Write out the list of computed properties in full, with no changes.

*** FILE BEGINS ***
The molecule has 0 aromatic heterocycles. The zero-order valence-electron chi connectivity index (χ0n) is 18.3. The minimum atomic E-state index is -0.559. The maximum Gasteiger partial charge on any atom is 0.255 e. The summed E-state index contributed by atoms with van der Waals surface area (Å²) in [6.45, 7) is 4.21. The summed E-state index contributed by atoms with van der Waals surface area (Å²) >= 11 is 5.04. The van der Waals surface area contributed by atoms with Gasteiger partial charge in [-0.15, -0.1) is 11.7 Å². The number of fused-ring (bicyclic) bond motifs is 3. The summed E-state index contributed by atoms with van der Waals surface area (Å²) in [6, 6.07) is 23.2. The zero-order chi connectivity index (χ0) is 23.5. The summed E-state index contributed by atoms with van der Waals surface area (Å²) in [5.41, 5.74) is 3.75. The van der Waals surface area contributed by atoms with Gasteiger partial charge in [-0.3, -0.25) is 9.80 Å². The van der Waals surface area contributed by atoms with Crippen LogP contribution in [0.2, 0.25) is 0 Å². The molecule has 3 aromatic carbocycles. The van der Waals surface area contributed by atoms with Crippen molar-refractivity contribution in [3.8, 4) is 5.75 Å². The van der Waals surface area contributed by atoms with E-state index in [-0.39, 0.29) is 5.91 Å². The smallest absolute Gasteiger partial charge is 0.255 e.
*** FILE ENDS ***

The molecule has 0 aromatic heterocycles. The zero-order valence-electron chi connectivity index (χ0n) is 18.3. The minimum atomic E-state index is -0.559. The maximum Gasteiger partial charge on any atom is 0.255 e. The summed E-state index contributed by atoms with van der Waals surface area (Å²) in [6.45, 7) is 4.21. The summed E-state index contributed by atoms with van der Waals surface area (Å²) >= 11 is 5.04. The van der Waals surface area contributed by atoms with Gasteiger partial charge in [-0.15, -0.1) is 11.7 Å². The number of fused-ring (bicyclic) bond motifs is 3. The summed E-state index contributed by atoms with van der Waals surface area (Å²) in [6, 6.07) is 23.2. The zero-order chi connectivity index (χ0) is 23.5. The summed E-state index contributed by atoms with van der Waals surface area (Å²) in [5.41, 5.74) is 3.75. The van der Waals surface area contributed by atoms with Gasteiger partial charge in [-0.3, -0.25) is 9.80 Å². The van der Waals surface area contributed by atoms with Crippen LogP contribution in [0.2, 0.25) is 0 Å². The molecule has 3 aromatic carbocycles. The van der Waals surface area contributed by atoms with Crippen molar-refractivity contribution in [3.8, 4) is 5.75 Å². The van der Waals surface area contributed by atoms with E-state index in [-0.39, 0.29) is 5.91 Å². The smallest absolute Gasteiger partial charge is 0.255 e.